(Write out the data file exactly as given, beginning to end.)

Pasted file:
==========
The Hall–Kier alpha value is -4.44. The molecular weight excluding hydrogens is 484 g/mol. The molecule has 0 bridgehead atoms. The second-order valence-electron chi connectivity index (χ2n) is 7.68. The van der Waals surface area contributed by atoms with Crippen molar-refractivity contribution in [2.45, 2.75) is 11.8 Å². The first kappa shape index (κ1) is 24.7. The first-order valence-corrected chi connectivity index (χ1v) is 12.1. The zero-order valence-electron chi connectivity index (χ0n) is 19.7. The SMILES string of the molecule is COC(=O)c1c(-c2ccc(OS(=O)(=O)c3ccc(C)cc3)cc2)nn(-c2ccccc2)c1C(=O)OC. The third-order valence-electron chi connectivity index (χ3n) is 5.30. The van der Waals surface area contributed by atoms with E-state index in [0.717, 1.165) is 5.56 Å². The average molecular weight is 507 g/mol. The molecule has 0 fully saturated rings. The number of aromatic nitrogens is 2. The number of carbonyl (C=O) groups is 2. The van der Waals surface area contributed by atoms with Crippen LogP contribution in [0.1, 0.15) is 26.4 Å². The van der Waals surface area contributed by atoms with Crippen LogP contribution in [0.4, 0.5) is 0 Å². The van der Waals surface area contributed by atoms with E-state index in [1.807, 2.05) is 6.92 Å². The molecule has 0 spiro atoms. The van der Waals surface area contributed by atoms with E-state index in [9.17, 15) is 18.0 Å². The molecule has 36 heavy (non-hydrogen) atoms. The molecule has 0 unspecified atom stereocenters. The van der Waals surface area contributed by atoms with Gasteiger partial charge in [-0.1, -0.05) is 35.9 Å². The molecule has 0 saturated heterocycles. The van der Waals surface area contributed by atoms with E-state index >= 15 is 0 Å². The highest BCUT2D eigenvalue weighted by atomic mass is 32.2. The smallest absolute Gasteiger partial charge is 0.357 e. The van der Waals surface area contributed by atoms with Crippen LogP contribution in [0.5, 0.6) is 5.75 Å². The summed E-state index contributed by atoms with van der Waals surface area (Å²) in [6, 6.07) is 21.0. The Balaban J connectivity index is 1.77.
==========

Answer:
The Hall–Kier alpha value is -4.44. The molecular weight excluding hydrogens is 484 g/mol. The molecule has 0 bridgehead atoms. The second-order valence-electron chi connectivity index (χ2n) is 7.68. The van der Waals surface area contributed by atoms with Crippen molar-refractivity contribution in [2.45, 2.75) is 11.8 Å². The first kappa shape index (κ1) is 24.7. The first-order valence-corrected chi connectivity index (χ1v) is 12.1. The zero-order valence-electron chi connectivity index (χ0n) is 19.7. The SMILES string of the molecule is COC(=O)c1c(-c2ccc(OS(=O)(=O)c3ccc(C)cc3)cc2)nn(-c2ccccc2)c1C(=O)OC. The third-order valence-electron chi connectivity index (χ3n) is 5.30. The van der Waals surface area contributed by atoms with E-state index in [0.717, 1.165) is 5.56 Å². The average molecular weight is 507 g/mol. The molecule has 0 fully saturated rings. The number of aromatic nitrogens is 2. The number of carbonyl (C=O) groups is 2. The van der Waals surface area contributed by atoms with Crippen LogP contribution in [0.1, 0.15) is 26.4 Å². The van der Waals surface area contributed by atoms with Crippen LogP contribution in [0.4, 0.5) is 0 Å². The van der Waals surface area contributed by atoms with E-state index in [1.807, 2.05) is 6.92 Å². The molecule has 0 spiro atoms. The van der Waals surface area contributed by atoms with E-state index in [9.17, 15) is 18.0 Å². The molecule has 36 heavy (non-hydrogen) atoms. The molecule has 0 unspecified atom stereocenters. The van der Waals surface area contributed by atoms with Gasteiger partial charge in [-0.1, -0.05) is 35.9 Å². The molecule has 0 saturated heterocycles. The van der Waals surface area contributed by atoms with E-state index >= 15 is 0 Å². The highest BCUT2D eigenvalue weighted by atomic mass is 32.2. The smallest absolute Gasteiger partial charge is 0.357 e. The van der Waals surface area contributed by atoms with Crippen LogP contribution in [0.5, 0.6) is 5.75 Å². The summed E-state index contributed by atoms with van der Waals surface area (Å²) in [6, 6.07) is 21.0. The Balaban J connectivity index is 1.77.